Energy consumer device 2: Showerhead. Movie hero in the shower

Reading time: 3 minutes.

A popular movie scene is where the heroine gets home, visibly exhausted and worn out from her world-saving activities; she takes her clothes off and steps into the shower. Hot running water pours over her shoulders washing away the daily anxieties. In movies, taking long, hot showers demonstrates the lead actresses’ need to relax. No wonder, because the scene is visually powerful and easy to carry out. Just put the actress in the shower, let the water flow, leave her there over the scene and everybody knows what we are talking about. Everyone can relate.

Photo: Hannah XU,

But, with such consequences! I believe that the symbolic role given for showering in cultural imageries, not only as a cleansing activity, but also a pleasing and relaxing activity impacts our collective showering practices – and maintains our elevated (warm) water consumption. The showering questions go not without significance because almost half (45%) of the water consumption of an average household relates to personal hygiene. This is the situation in Finland, at least [1]. Water heating requires energy, that is typically still extracted from fossil fuels. Us westerners take frequent showers and our shower times are long. In Finland, most people take six showers per week with an average duration of 4.3 minutes [1]. We must remember that the Finns also have a related energy-intensive practice – heating up the sauna, but let’s stick to showering for this time being.

Depending on your shower head, the amount of water consumed varies. Remember the old-school shower heads of the ’70s? Back then water was flowing intensively, 15–18 litres per minute. Today, a standard showerhead releases 12 litres/minute and water-thrift heads only 8–9 litres [2]. All the same, you’ll get clean using any of them. In energy and climate terms, a cold shower would have zero CO2 emission. Warm showers of a four-person family require 4000 kWh annually to heat up the water to 38 degrees [2]. This equals one ton of CO2 (4000 kWh X 250g_CO2ekv/kWh) if the water is heated up with average electricity available in Finland [3].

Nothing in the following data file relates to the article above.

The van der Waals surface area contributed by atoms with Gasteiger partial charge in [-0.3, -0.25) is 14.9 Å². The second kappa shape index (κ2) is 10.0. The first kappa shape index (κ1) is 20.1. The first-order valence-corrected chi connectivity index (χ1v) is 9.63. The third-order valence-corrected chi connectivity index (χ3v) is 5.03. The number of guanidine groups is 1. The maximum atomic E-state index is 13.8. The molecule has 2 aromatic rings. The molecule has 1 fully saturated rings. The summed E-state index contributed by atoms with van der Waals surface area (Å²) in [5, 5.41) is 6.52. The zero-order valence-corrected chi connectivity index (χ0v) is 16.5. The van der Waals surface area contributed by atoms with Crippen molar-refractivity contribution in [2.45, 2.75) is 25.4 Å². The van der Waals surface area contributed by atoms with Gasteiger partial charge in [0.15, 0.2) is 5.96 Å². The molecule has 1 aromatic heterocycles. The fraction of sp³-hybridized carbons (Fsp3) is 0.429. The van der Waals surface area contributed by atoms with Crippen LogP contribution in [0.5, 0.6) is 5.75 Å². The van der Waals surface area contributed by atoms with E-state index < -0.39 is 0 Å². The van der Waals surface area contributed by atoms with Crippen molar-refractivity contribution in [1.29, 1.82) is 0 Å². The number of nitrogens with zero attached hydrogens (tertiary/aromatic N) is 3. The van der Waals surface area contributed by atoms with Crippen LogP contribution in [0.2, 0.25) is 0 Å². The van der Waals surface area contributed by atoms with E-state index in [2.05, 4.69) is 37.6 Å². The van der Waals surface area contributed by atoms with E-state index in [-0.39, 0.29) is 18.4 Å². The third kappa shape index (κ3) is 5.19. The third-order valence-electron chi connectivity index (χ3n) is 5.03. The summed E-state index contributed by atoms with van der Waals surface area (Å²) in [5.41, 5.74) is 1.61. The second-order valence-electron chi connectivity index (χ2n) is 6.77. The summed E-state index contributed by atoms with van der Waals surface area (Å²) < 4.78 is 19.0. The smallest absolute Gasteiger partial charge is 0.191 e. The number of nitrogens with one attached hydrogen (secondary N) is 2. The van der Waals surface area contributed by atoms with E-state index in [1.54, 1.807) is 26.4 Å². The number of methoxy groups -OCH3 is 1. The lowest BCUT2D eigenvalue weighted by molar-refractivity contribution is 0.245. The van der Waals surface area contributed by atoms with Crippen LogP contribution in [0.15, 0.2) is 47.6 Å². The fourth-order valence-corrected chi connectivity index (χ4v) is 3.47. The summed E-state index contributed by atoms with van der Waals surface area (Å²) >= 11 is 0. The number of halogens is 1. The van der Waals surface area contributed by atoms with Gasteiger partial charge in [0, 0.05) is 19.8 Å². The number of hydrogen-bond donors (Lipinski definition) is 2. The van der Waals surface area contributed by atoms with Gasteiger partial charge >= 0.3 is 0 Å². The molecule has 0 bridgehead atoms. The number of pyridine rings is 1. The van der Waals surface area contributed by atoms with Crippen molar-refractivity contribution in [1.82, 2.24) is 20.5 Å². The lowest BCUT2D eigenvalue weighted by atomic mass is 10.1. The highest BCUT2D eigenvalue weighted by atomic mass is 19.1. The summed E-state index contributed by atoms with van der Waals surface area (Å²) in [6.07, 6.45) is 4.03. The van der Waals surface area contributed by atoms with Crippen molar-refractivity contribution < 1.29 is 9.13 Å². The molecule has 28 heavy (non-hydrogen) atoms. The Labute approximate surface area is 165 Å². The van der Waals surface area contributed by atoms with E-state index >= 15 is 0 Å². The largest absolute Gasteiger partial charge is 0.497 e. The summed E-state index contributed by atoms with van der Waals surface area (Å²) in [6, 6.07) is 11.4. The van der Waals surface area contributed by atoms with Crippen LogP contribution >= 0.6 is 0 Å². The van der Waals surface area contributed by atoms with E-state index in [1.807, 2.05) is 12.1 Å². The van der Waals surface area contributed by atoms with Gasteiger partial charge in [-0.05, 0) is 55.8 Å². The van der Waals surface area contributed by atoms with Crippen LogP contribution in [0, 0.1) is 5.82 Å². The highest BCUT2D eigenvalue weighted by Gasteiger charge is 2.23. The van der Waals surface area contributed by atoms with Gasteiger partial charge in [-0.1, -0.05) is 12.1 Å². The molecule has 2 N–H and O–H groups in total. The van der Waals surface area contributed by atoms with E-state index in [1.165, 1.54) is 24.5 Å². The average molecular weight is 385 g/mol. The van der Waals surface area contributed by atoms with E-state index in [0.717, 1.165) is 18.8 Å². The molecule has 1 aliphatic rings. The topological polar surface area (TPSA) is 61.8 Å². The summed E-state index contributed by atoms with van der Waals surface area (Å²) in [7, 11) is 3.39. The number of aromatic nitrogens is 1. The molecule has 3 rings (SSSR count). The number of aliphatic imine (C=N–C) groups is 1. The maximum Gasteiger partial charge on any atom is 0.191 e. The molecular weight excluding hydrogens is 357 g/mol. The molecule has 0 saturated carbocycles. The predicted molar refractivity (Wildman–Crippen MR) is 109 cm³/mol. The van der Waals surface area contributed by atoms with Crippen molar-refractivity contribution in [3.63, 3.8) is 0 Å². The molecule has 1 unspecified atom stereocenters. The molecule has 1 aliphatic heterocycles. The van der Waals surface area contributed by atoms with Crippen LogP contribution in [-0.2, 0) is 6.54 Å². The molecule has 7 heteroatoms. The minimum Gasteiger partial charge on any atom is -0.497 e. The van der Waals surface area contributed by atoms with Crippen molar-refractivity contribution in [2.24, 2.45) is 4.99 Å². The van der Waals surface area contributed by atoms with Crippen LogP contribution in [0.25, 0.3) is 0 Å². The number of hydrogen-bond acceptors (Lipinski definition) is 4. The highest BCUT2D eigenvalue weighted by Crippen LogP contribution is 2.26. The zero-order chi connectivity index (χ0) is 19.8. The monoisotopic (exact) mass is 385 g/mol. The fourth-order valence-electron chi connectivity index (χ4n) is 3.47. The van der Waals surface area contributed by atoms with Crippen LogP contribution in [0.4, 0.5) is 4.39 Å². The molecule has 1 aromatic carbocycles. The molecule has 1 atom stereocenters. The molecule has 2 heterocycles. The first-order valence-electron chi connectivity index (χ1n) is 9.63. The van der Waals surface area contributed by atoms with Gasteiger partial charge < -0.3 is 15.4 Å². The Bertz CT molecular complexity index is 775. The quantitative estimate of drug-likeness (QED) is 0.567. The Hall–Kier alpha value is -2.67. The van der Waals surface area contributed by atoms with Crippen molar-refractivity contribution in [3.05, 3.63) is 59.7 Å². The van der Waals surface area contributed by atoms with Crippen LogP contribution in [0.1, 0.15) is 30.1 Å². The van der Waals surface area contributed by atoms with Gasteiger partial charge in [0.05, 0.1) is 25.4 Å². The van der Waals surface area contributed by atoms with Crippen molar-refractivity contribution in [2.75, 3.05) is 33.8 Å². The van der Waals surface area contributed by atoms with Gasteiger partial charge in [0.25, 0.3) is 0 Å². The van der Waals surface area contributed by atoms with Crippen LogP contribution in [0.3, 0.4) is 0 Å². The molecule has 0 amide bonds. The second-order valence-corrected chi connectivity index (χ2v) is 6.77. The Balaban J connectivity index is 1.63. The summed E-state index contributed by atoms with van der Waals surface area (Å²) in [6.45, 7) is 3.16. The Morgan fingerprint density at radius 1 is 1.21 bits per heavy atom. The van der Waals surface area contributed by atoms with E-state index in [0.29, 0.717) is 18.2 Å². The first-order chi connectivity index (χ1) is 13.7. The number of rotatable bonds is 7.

Luckily, the energy-thrift showerheads are gaining popularity, and bathing is less popular today than in, let’s say, the ’70s. But I believe that many of us could easily turn off their showers several minutes earlier. Recently, intensified hand-washing as a pandemic precaution increased the warm water consumption, however, this energy practice is yet another one not to be compared with showering for pure habit or pleasure.

I kind of understand the film directors. Compared to other human ways of relaxing, such as spending time with friends, getting a massage, sleeping, just sitting, doing sports, you name it, would not send an as straightforward visual movie-fit message, due to their many parallel meanings, requiring explanation and film duration. Presenting other bad habits as ”cool” (such as smoking or sexist behaviour) in hero movies has gained attention and deserved critique. Displaying how characters take showers could also change. A true energy-hero might just say it out loud: ”Oh, what a hard day. I could take a one-hour water and energy-consuming shower but I won’t. I will find other ways to relax”.


[1] Motiva. (2020). In Finnish. Vedenkulutus, URL: (accessed 10 October 2020)

[2] Motiva. (2020). Fiksu tekniikka on vähentänyt veden kulutusta Suomessa, URL: (accessed 10 October 2020)

[3] (2020). Päästökertoimen tiedot. Suomen keskimääräinen sähkönhankinta, kansallinen sähkön jäännösjakauma, URL: (accessed 10 October 2020)